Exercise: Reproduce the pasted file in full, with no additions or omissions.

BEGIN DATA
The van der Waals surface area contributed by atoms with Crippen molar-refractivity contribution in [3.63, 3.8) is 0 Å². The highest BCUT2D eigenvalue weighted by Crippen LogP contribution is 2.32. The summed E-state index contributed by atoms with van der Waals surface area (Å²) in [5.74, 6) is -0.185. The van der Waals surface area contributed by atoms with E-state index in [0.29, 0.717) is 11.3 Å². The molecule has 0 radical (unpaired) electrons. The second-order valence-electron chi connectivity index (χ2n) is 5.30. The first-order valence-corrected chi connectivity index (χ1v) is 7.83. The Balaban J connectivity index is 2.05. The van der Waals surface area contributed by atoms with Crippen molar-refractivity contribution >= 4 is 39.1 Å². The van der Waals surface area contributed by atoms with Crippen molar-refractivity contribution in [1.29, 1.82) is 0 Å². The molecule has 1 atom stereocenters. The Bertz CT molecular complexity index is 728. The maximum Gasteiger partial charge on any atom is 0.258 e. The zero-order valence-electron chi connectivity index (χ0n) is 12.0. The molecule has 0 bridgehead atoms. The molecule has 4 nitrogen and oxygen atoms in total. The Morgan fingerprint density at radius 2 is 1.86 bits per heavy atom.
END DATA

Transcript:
The van der Waals surface area contributed by atoms with Crippen molar-refractivity contribution in [3.63, 3.8) is 0 Å². The highest BCUT2D eigenvalue weighted by Crippen LogP contribution is 2.32. The summed E-state index contributed by atoms with van der Waals surface area (Å²) in [5.74, 6) is -0.185. The van der Waals surface area contributed by atoms with E-state index in [0.29, 0.717) is 11.3 Å². The molecule has 0 radical (unpaired) electrons. The second-order valence-electron chi connectivity index (χ2n) is 5.30. The first-order valence-corrected chi connectivity index (χ1v) is 7.83. The Balaban J connectivity index is 2.05. The van der Waals surface area contributed by atoms with Crippen molar-refractivity contribution >= 4 is 39.1 Å². The van der Waals surface area contributed by atoms with Crippen molar-refractivity contribution in [1.29, 1.82) is 0 Å². The molecule has 1 atom stereocenters. The Bertz CT molecular complexity index is 728. The maximum Gasteiger partial charge on any atom is 0.258 e. The zero-order valence-electron chi connectivity index (χ0n) is 12.0. The molecule has 0 bridgehead atoms. The molecule has 4 nitrogen and oxygen atoms in total. The Morgan fingerprint density at radius 2 is 1.86 bits per heavy atom.